If an occasional event or comment takes you completely off your game for hours, days or weeks, then you might want to consider forgiveness as a productivity strategy.
Last week a harsh comment from a trusted colleague tanked my productivity. I spent hours replaying what was said, and building my case for a grudge. My anger was fueling resentment, and diverting me from the pursuit of my goals and dreams. I was also being given a business development opportunity. Forgiveness. Harvard Business Review agrees.
Imagine burning hundred-dollar bills. That’s what you do when you hold a grudge. Anger and blame are mentally taxing emotions that tie up energy in destroying rather than creating. They keep you recycling the past, rather than creating your future.
Time is one thing you can’t recover, but forgiveness is a way to rescue it.
Forgiveness doesn’t mean accepting or excusing someone else’s behavior. Forgiveness means acknowledging that no one is perfect, and viewing the situation through a more compassionate lens. Find more forgiveness inspiration at Templeton.
Possibly you’ve reserved forgiveness for family, friends, and former bosses. Forgiveness in the same sentence as productivity may have you thinking…
• Who has time for forgiveness? I just need to get out here and get business…
• There’s nothing to forgive. I’ve moved on…
• I’ve got it figured out, so why open that old wound…
Do thoughts of a person that slighted you keep popping up days, months or years later? If the answer is yes, your productivity may be suffering.
Tempted to ruminate over real or imaginary slights? Instead, prepare yourself to convert this mental emotional energy into a productivity strategy.
Here are FIVE things you can start doing today.
1. Honor the feelings. Anger, bitterness and resentment may not be the emotions for which you are most proud. However they are real, and deserve to be honored. Trying to suppress them ensures they will ooze out at another, probably inconvenient time.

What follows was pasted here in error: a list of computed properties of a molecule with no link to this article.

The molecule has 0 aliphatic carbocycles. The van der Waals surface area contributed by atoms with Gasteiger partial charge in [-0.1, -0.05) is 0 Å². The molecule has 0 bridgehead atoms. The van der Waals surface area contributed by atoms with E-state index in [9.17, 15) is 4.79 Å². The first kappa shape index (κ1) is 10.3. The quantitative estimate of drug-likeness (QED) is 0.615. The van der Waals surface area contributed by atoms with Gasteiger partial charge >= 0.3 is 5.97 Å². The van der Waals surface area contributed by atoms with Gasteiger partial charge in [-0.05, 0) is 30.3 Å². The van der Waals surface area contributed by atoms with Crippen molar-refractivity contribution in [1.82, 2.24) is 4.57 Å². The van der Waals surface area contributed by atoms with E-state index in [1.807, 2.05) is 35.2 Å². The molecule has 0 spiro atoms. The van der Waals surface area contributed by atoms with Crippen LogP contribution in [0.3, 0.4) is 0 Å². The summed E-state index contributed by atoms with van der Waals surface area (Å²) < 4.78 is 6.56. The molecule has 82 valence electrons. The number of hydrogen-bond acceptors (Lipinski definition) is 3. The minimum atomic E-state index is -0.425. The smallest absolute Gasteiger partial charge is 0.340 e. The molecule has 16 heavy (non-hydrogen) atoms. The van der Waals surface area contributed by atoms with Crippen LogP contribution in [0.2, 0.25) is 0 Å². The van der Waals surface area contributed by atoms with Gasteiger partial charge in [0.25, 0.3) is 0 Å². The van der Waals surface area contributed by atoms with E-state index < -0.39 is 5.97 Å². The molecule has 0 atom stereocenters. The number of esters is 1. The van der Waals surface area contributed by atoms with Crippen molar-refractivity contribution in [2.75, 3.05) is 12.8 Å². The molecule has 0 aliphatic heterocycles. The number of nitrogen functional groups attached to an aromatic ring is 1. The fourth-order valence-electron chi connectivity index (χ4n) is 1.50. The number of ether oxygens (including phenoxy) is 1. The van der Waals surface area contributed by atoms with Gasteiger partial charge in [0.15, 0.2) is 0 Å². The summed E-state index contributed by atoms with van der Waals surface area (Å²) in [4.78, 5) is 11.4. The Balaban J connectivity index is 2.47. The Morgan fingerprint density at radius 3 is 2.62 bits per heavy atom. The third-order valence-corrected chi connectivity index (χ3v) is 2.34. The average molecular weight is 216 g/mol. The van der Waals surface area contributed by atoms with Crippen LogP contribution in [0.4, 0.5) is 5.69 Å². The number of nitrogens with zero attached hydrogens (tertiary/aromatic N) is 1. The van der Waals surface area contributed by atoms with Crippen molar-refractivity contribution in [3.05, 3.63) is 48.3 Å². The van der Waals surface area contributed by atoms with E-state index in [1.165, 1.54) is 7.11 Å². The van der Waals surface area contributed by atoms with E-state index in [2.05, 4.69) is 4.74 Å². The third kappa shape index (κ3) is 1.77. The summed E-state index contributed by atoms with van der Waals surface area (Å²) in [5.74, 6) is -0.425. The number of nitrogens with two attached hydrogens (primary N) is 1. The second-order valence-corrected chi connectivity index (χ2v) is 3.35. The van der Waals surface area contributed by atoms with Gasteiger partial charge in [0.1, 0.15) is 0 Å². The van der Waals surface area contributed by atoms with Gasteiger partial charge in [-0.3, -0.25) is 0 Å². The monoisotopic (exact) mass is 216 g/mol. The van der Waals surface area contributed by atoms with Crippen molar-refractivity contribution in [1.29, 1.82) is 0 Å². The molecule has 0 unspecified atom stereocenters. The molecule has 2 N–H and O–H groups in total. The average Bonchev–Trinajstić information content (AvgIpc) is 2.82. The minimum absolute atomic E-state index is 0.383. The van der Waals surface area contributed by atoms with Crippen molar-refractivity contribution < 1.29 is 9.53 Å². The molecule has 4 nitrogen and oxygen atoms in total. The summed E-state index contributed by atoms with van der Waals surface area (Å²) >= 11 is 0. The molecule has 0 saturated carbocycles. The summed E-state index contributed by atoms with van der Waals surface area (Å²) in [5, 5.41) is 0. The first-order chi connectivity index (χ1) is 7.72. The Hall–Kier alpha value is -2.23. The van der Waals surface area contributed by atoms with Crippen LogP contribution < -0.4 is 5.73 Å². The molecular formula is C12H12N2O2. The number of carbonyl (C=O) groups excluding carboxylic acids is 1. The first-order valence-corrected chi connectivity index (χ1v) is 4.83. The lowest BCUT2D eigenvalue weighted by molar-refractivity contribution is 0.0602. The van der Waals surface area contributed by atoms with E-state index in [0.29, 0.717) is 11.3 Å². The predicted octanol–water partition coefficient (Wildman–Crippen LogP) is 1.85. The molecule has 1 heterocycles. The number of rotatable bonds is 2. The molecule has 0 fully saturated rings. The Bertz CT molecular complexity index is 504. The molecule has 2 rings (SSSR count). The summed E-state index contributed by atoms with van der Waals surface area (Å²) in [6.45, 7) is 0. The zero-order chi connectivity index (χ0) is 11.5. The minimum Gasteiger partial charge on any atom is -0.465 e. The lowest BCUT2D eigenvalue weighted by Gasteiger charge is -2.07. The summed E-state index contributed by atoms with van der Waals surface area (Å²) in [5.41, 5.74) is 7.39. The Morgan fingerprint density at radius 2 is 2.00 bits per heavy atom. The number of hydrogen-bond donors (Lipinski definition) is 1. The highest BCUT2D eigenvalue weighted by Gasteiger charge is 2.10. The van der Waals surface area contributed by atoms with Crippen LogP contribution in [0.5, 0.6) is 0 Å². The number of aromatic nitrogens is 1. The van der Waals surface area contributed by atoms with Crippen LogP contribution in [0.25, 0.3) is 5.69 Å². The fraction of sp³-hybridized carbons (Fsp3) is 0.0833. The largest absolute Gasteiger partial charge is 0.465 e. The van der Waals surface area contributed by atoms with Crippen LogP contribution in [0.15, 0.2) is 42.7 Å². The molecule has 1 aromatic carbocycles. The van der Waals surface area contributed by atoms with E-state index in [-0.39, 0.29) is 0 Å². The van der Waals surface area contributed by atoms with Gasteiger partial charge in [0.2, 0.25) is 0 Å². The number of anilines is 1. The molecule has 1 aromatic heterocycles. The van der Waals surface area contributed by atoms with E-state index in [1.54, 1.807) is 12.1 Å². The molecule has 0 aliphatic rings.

2. Set a maximum time to indulge the feeling. You might want to choose 24 hours. If it takes longer that’s ok. Just remember, the longer you spend with the hurt, past the point of acknowledgement, the longer you delay getting your momentum back.
3. Bless and release the person or event. Wish the best for them. Wish that they have the success and happiness you want for yourself. Turn them loose to pursue their good. Turn yourself loose to pursue your good.
4. For-Give. See the gift for you in the challenge. A chance to forgive is a chance to grow and raise the bar on your own awareness. The sooner you can see the gift for yourself, the sooner you regain your clarity. A challenge will always hold a gift for you if you’re willing to look.
5. Repeat 1-4 above.
Forgiveness isn’t a thing you give to another. It is a gift you give yourself! When something takes you off course, the empowering gift is one that gets you back in the game as soon as possible.
Indulging in a grudge may indicate you are failing to place high value on your own time; your worth. You could be giving away your power and putting a real dent in your productivity.
Using forgiveness to redirect your mental emotional energy may not be easy. At first it may feel unnatural. It takes practice, which is why step FIVE is so important. With repetition, forgiveness gets easier, and the lost productivity gets shorter.
With this new perspective, forgiveness may be worth the effort.
Where you have been squandering mental emotional energy? Please share what role forgiveness will have in your personal or professional productivity strategy this week?